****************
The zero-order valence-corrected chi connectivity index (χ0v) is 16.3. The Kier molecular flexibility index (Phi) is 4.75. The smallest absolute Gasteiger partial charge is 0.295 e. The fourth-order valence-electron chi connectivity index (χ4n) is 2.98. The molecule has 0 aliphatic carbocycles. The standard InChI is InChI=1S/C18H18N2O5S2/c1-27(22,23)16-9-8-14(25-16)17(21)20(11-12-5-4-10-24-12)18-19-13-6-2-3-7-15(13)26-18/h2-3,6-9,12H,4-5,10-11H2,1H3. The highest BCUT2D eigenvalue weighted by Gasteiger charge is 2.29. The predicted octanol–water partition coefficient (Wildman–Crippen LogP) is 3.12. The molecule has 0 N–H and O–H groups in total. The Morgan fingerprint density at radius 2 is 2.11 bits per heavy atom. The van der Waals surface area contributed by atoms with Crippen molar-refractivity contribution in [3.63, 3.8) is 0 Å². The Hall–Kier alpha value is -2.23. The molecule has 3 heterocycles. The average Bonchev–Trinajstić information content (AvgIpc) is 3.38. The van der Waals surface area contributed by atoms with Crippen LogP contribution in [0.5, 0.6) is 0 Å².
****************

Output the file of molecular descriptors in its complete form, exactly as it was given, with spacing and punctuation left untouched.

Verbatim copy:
The zero-order valence-corrected chi connectivity index (χ0v) is 16.3. The Kier molecular flexibility index (Phi) is 4.75. The smallest absolute Gasteiger partial charge is 0.295 e. The fourth-order valence-electron chi connectivity index (χ4n) is 2.98. The molecule has 0 aliphatic carbocycles. The standard InChI is InChI=1S/C18H18N2O5S2/c1-27(22,23)16-9-8-14(25-16)17(21)20(11-12-5-4-10-24-12)18-19-13-6-2-3-7-15(13)26-18/h2-3,6-9,12H,4-5,10-11H2,1H3. The highest BCUT2D eigenvalue weighted by Gasteiger charge is 2.29. The predicted octanol–water partition coefficient (Wildman–Crippen LogP) is 3.12. The molecule has 0 N–H and O–H groups in total. The Morgan fingerprint density at radius 2 is 2.11 bits per heavy atom. The van der Waals surface area contributed by atoms with Crippen molar-refractivity contribution in [3.63, 3.8) is 0 Å². The Hall–Kier alpha value is -2.23. The molecule has 3 heterocycles. The average Bonchev–Trinajstić information content (AvgIpc) is 3.38. The van der Waals surface area contributed by atoms with Crippen LogP contribution in [0.5, 0.6) is 0 Å².